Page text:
STANDOUT TRACK: No. 1, “New Year’s Eve,” a soft-rock ballad with verses punctuated by a biting guitar riff. The song’s narrator explains that he can’t have the girl because the girl would rather be with a jerk. “He’s wearing red on New Year’s Eve/So confident that you won’t leave,” sings Mark Desierto. Later on, the jerk passes out on the girl, who ends up “wearing blue” on New Year’s Day.
MUSICAL MOTIVATION: “I found myself living in Nashville and wanted to give a shot at writing one of those earnest, wistful country ballads without making myself puke,” says Desierto, who has since moved to D.C. “And you can’t have a good country ballad without a proper beginning, middle, and end to the narrative. That’s why the song has about 38 verses.” He’s coy when asked how much of the song is based on real life: “None of our lyrics are completely fictional. We subscribe to the Dreamgirls model of storytelling—the characters in our songs are usually exaggerated versions of real people.”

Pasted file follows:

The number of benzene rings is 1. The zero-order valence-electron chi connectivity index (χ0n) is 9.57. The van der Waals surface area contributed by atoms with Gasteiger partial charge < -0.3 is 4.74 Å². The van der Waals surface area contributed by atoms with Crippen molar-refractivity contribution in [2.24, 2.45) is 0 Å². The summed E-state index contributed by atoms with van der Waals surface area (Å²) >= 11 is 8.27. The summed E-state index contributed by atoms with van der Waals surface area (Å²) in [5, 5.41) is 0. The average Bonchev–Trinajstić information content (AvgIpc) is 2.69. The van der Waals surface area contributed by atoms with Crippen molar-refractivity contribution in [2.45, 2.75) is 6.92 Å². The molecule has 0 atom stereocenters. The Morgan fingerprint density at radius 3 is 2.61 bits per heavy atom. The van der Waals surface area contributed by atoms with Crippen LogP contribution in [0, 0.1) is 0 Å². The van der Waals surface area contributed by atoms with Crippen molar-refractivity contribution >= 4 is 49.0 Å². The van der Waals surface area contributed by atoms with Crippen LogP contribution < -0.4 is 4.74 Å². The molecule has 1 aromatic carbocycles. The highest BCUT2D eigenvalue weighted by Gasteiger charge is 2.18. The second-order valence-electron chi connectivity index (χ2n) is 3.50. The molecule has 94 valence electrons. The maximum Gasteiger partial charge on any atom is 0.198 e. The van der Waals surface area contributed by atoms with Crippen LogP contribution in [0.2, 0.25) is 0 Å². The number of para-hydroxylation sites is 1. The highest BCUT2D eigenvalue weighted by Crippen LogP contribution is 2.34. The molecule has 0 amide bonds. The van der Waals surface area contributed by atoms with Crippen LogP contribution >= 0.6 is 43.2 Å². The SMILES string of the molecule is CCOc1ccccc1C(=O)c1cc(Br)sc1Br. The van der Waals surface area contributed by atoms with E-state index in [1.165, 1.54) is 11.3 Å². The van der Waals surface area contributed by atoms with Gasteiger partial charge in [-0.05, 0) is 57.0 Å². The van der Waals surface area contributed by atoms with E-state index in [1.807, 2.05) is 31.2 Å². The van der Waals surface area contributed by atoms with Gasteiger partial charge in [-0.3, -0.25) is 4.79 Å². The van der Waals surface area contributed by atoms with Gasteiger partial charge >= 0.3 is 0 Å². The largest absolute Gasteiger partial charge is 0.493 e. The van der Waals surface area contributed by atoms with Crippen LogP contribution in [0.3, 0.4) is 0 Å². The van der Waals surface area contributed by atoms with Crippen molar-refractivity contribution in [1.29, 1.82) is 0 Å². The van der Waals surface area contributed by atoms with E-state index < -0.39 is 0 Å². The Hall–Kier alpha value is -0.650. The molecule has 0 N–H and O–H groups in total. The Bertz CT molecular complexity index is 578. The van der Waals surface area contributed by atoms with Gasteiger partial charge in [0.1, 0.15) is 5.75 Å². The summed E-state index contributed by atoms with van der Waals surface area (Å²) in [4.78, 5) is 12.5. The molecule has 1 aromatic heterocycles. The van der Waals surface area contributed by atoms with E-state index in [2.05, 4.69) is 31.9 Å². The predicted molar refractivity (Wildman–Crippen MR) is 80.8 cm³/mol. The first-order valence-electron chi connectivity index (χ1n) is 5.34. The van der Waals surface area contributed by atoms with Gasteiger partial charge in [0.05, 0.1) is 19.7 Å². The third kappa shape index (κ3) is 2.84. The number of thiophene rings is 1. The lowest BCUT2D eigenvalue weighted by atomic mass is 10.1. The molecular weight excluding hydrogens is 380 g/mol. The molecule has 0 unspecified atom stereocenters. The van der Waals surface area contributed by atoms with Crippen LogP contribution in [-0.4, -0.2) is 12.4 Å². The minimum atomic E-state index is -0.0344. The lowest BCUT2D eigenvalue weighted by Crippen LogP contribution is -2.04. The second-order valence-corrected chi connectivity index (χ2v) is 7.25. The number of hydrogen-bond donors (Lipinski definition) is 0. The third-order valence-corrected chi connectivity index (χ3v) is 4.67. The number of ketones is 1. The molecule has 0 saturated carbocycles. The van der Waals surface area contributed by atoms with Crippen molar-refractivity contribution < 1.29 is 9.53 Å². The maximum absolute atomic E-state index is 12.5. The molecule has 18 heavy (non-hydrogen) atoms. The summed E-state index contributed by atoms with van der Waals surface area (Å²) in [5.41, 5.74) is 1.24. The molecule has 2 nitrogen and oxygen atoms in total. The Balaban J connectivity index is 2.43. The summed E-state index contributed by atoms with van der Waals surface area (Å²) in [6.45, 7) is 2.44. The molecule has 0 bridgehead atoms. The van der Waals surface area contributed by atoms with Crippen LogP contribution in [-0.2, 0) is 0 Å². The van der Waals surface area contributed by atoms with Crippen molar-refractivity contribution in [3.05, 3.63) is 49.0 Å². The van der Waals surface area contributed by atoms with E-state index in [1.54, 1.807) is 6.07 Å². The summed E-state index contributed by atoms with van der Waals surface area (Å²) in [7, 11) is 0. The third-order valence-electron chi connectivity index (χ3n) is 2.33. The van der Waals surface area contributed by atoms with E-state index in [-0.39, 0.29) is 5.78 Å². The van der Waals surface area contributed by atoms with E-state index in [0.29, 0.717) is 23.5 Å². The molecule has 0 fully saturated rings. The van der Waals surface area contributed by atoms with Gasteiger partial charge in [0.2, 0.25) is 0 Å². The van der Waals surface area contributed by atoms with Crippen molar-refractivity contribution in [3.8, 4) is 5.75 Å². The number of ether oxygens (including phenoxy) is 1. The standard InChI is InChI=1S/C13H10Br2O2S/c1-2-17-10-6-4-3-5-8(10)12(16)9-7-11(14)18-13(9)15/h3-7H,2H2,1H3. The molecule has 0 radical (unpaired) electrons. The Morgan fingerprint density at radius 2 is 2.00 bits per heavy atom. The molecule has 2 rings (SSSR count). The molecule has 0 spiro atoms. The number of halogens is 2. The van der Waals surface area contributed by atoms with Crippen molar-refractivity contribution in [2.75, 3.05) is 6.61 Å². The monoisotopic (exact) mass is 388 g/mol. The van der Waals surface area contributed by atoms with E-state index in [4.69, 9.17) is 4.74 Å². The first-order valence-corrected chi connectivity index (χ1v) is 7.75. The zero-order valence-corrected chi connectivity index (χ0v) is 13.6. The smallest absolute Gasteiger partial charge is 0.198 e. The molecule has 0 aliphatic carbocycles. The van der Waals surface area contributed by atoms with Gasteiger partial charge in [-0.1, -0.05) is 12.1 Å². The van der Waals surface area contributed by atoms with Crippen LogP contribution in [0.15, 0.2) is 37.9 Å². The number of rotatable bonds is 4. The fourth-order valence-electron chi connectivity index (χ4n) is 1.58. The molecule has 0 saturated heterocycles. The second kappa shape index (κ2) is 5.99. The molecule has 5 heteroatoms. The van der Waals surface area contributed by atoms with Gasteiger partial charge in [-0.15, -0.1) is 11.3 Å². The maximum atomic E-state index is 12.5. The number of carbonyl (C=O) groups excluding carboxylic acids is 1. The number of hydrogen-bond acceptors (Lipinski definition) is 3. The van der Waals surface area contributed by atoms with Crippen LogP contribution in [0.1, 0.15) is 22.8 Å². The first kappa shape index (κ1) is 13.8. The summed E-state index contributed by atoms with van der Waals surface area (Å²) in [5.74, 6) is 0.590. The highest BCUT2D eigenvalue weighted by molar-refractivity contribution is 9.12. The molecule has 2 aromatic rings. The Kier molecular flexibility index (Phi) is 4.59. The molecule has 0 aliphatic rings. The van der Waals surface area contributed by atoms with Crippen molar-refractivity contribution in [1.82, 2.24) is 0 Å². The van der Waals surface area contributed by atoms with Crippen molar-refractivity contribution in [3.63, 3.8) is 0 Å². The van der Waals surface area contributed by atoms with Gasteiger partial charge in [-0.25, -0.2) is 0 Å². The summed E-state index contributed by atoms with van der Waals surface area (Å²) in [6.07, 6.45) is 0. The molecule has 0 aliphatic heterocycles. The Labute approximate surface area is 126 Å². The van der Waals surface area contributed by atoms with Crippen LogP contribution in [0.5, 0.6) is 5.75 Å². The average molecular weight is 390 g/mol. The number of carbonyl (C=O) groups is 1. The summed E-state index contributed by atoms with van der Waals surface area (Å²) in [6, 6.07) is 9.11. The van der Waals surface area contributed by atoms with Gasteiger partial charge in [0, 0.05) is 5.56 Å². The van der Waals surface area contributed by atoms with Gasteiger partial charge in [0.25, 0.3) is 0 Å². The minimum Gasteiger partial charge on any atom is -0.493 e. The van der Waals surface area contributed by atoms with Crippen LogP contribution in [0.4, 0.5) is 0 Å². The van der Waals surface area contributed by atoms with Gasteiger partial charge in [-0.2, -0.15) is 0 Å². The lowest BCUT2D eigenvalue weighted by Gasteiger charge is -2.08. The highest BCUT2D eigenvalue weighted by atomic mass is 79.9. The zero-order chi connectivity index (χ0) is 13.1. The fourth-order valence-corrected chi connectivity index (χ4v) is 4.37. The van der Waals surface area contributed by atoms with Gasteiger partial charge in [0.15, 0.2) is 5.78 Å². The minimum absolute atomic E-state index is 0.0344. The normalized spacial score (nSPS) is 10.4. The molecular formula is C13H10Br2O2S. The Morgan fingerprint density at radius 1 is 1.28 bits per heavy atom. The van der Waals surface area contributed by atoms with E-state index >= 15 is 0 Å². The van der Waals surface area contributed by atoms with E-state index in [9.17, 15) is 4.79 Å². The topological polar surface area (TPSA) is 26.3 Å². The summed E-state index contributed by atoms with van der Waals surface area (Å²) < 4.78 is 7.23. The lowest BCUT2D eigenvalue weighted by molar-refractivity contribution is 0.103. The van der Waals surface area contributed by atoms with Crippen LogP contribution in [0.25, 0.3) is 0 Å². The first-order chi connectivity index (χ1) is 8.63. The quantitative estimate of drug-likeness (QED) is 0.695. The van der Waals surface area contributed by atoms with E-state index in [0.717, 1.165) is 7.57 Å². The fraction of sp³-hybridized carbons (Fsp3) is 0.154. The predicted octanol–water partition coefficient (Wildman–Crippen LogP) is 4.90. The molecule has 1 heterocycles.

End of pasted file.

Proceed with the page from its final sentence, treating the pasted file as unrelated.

BUT SERIOUSLY, FOLKS: Critics have used adjectives such as “clever,” “sarcastic,” and “sardonic” to describe the band, which includes New Yorkers Josh Arenberg (drums) and “Fat” Tony Melone (keyboards). By contrast, “New Year’s Eve” seems intentionally direct—it lacks a chorus, so the narrative is paramount. “That’s why that guitar lead is so prominent. Everything else in the song falls into place around or supports the lead motif,” Desierto says. “And really, who doesn’t have a soft spot for a rockin’ power riff? It’s a pretty sweet riff.”